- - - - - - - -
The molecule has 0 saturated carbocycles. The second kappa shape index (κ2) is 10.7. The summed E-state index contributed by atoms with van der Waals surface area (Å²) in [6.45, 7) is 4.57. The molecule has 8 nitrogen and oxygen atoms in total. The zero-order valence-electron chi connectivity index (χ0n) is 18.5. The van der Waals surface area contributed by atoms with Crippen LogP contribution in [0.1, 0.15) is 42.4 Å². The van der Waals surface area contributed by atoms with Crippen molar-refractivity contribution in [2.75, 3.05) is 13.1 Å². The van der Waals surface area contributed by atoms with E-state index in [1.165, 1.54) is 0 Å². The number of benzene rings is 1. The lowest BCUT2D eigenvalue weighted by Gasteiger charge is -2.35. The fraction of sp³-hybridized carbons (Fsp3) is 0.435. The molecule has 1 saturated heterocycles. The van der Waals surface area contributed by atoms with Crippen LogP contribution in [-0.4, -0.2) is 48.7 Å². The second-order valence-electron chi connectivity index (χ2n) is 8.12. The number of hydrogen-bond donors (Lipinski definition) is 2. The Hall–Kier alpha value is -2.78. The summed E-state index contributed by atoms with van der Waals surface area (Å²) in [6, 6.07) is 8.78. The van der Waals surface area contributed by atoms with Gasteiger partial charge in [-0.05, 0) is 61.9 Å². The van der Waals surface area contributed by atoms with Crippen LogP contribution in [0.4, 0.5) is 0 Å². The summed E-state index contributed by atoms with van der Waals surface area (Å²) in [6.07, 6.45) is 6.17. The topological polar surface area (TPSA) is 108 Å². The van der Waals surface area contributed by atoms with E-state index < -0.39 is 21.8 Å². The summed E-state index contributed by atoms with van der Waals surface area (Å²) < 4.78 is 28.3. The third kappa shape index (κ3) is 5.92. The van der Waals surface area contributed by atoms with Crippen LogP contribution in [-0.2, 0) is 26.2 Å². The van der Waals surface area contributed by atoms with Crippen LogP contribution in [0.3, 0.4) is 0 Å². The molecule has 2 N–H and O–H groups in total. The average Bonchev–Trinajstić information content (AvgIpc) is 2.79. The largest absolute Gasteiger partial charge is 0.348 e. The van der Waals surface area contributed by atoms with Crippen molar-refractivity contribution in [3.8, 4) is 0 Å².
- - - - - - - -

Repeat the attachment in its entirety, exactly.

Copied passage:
The molecule has 0 saturated carbocycles. The second kappa shape index (κ2) is 10.7. The summed E-state index contributed by atoms with van der Waals surface area (Å²) in [6.45, 7) is 4.57. The molecule has 8 nitrogen and oxygen atoms in total. The zero-order valence-electron chi connectivity index (χ0n) is 18.5. The van der Waals surface area contributed by atoms with Crippen LogP contribution in [0.1, 0.15) is 42.4 Å². The van der Waals surface area contributed by atoms with Crippen molar-refractivity contribution in [2.75, 3.05) is 13.1 Å². The van der Waals surface area contributed by atoms with E-state index in [1.165, 1.54) is 0 Å². The number of benzene rings is 1. The lowest BCUT2D eigenvalue weighted by Gasteiger charge is -2.35. The fraction of sp³-hybridized carbons (Fsp3) is 0.435. The molecule has 1 saturated heterocycles. The van der Waals surface area contributed by atoms with Crippen LogP contribution in [-0.4, -0.2) is 48.7 Å². The second-order valence-electron chi connectivity index (χ2n) is 8.12. The number of hydrogen-bond donors (Lipinski definition) is 2. The Hall–Kier alpha value is -2.78. The summed E-state index contributed by atoms with van der Waals surface area (Å²) in [6, 6.07) is 8.78. The van der Waals surface area contributed by atoms with Gasteiger partial charge in [-0.05, 0) is 61.9 Å². The van der Waals surface area contributed by atoms with Crippen LogP contribution in [0.4, 0.5) is 0 Å². The summed E-state index contributed by atoms with van der Waals surface area (Å²) in [6.07, 6.45) is 6.17. The topological polar surface area (TPSA) is 108 Å². The van der Waals surface area contributed by atoms with E-state index < -0.39 is 21.8 Å². The summed E-state index contributed by atoms with van der Waals surface area (Å²) < 4.78 is 28.3. The third kappa shape index (κ3) is 5.92. The van der Waals surface area contributed by atoms with Crippen LogP contribution in [-0.2, 0) is 26.2 Å². The van der Waals surface area contributed by atoms with Crippen LogP contribution in [0.3, 0.4) is 0 Å². The molecule has 2 N–H and O–H groups in total. The average Bonchev–Trinajstić information content (AvgIpc) is 2.79. The largest absolute Gasteiger partial charge is 0.348 e. The van der Waals surface area contributed by atoms with Crippen molar-refractivity contribution in [3.8, 4) is 0 Å².